12 May 2015
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Ryan Gosling makes a wacky, strange directorial debut with Lost River, using his own bizarre script. He’s clearly influenced by David Lynch and, most notably, frequent collaborator Nicolas Winding Refn. Unfortunately, his movie has more in common with the awful Only God Forgives than the awesome Drive. The story involves a woman named Billy (Christina Hendricks, a co-star of Gosling’s in Drive) who is trying to protect and raise her family in a fictional city that’s falling apart. Her oldest son, Bones (Iain De Caestecker), scavenges old houses for copper, and finds himself in direct conflict with an area thug. Billy takes a job in a club straight out of a David Lynch film, where the likes of Cat (Eva Mendes, Gosling’s girlfriend) stage bloody murders onstage. The club owner is Dave (Ben Mendelsohn, the best thing in the movie), who has some evil intentions with his new hire. Various…
05 May 2015
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I missed the latest Mark Wahlberg extravaganza—a remake of the 1970s James Caan movie The Gambler (NOT the Kenny Rogers TV movie)—when it ran in theaters early this year. Wahlberg lost a lot of weight to play Jim Bennett, an author-turned-college professor who hates life, for some reason. The film never really delves into why Jim is so miserable, and why he has developed such a nasty gambling problem. His problem is so bad that he can’t resist gambling even when his rich mom (a strong Jessica Lange) takes out a large loan to bail him out with criminal types. He just takes the loan and gambles some more, spiraling further downward. John Goodman has a couple of good scenes as a loan shark who has no tolerance for weakness. Brie Larson gives a strong performance as the student who inevitably pulls Jim into a relationship, and George Kennedy makes…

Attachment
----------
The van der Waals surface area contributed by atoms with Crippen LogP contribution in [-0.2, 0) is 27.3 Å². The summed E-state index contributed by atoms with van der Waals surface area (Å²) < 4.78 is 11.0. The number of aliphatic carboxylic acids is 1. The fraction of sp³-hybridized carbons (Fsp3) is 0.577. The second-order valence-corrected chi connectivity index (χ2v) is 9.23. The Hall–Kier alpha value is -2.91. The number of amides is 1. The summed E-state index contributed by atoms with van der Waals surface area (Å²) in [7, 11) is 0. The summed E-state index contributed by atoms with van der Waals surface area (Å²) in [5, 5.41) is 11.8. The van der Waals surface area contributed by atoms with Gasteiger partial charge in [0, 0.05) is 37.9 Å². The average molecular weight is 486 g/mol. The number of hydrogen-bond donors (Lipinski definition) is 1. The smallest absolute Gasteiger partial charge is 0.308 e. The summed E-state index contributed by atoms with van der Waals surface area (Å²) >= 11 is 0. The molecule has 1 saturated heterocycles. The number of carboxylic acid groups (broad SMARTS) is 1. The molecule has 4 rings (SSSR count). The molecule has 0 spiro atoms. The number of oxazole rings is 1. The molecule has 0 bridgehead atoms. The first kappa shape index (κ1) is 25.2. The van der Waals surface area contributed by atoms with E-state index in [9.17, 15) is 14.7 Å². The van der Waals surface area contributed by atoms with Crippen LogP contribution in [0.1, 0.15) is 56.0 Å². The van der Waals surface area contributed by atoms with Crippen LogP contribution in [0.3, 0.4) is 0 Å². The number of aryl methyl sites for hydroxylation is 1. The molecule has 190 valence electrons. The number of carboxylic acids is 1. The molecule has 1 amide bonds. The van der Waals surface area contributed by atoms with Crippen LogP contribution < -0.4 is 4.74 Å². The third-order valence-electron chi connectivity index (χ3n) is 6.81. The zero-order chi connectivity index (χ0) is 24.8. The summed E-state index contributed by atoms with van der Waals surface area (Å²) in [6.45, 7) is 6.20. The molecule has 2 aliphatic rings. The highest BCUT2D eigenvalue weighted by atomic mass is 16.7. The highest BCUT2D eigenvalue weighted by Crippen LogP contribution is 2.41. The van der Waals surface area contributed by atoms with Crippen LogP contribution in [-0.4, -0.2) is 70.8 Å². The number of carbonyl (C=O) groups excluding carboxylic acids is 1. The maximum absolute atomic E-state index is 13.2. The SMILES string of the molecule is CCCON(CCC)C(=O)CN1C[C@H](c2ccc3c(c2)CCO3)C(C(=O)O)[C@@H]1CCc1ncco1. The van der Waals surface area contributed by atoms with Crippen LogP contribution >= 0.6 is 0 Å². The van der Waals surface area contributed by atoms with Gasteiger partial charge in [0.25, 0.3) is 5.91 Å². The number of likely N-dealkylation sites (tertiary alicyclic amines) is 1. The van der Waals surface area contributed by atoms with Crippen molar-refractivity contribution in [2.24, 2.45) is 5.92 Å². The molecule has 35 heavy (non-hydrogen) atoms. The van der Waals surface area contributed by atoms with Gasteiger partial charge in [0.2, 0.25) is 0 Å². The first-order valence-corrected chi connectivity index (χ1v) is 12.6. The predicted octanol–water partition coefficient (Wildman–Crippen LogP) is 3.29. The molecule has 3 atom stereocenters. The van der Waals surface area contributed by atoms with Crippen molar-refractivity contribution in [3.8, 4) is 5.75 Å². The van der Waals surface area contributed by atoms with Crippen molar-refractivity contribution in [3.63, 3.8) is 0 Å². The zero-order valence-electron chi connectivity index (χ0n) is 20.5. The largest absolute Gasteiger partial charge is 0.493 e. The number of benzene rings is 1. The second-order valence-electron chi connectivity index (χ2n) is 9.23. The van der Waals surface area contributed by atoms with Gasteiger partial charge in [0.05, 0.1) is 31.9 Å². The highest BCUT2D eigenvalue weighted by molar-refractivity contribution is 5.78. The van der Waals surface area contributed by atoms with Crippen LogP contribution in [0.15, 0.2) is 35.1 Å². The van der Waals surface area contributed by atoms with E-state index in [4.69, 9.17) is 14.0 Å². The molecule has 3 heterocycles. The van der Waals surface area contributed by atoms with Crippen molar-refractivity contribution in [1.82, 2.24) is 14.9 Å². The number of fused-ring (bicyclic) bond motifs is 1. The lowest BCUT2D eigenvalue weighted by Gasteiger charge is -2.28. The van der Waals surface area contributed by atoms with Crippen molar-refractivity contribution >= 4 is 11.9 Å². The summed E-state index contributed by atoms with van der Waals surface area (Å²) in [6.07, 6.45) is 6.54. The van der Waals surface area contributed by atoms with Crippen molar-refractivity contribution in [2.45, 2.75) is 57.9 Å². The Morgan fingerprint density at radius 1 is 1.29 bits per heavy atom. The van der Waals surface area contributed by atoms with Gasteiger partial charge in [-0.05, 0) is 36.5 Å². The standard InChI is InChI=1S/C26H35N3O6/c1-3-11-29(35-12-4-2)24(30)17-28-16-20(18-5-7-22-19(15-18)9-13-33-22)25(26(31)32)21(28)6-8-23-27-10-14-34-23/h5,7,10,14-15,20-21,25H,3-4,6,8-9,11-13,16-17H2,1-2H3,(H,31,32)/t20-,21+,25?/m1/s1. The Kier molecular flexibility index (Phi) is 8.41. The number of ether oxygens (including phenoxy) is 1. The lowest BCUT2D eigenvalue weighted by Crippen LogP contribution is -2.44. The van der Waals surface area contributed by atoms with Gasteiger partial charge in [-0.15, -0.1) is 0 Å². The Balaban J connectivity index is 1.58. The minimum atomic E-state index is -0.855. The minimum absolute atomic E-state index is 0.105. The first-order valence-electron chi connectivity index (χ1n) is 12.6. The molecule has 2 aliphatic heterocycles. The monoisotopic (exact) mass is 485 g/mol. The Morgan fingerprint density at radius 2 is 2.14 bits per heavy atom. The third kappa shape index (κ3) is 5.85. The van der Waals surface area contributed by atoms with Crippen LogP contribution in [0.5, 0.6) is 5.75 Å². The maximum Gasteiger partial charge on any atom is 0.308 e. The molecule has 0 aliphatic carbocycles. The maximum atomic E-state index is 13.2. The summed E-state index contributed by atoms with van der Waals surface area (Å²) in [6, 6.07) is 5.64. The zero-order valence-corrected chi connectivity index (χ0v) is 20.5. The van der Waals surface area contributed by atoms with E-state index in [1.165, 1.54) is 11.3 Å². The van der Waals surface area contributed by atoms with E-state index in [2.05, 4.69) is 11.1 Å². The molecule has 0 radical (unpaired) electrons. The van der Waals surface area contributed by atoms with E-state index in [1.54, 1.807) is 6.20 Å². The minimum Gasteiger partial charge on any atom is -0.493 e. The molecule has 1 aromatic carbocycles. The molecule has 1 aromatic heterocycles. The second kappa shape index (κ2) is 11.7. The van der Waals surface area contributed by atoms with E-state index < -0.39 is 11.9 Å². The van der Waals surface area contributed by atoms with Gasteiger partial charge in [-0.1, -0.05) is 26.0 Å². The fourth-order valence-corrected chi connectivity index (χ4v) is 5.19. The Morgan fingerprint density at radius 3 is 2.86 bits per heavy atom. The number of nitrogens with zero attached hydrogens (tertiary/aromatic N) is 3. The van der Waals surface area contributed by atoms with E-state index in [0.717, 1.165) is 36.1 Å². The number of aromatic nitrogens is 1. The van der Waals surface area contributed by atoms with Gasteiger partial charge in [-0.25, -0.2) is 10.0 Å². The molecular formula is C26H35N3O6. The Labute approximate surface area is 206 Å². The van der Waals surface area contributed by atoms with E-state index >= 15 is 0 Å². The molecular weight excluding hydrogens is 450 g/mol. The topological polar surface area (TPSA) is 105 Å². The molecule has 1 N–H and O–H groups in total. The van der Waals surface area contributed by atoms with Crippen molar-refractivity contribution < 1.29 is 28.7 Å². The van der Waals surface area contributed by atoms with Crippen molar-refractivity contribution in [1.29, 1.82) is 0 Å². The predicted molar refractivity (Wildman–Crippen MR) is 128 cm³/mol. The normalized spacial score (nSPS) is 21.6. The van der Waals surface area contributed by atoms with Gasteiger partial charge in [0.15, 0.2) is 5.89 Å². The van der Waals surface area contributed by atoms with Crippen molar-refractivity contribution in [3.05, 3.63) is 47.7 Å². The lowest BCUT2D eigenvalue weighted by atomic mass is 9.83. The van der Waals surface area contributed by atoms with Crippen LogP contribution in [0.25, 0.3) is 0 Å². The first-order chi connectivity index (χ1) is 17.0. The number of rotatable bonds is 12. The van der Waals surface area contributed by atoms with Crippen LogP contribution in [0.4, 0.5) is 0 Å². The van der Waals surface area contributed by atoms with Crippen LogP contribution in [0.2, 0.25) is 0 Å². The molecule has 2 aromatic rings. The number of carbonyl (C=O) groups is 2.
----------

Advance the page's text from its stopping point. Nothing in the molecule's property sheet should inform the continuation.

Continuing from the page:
28 Apr 2015
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While Black Sea is a submarine movie that’s not quite on par with Crimson Tide, Yellow Submarine and Das Boot, it is a decent thriller—and it’s a helluva lot better than Operation Petticoat and Down Periscope. Jude Law, using a distracting Scottish accent, plays Robinson, a disgraced submarine captain who has just lost his job. A chain of events leads him into commanding a band of men in a broken-down submarine heading for a downed sub that contains millions in gold meant for Hitler during World War II. The men, of course, deal with a lot of trouble along the way, especially when the gold winds up on their boat. Lucky for us, the cast includes Scoot McNairy and Ben Mendelsohn, two great character actors. They are each given roles that play to their best acting attributes (McNairy plays a paranoiac; Mendelsohn is a psycho), and they are always fun…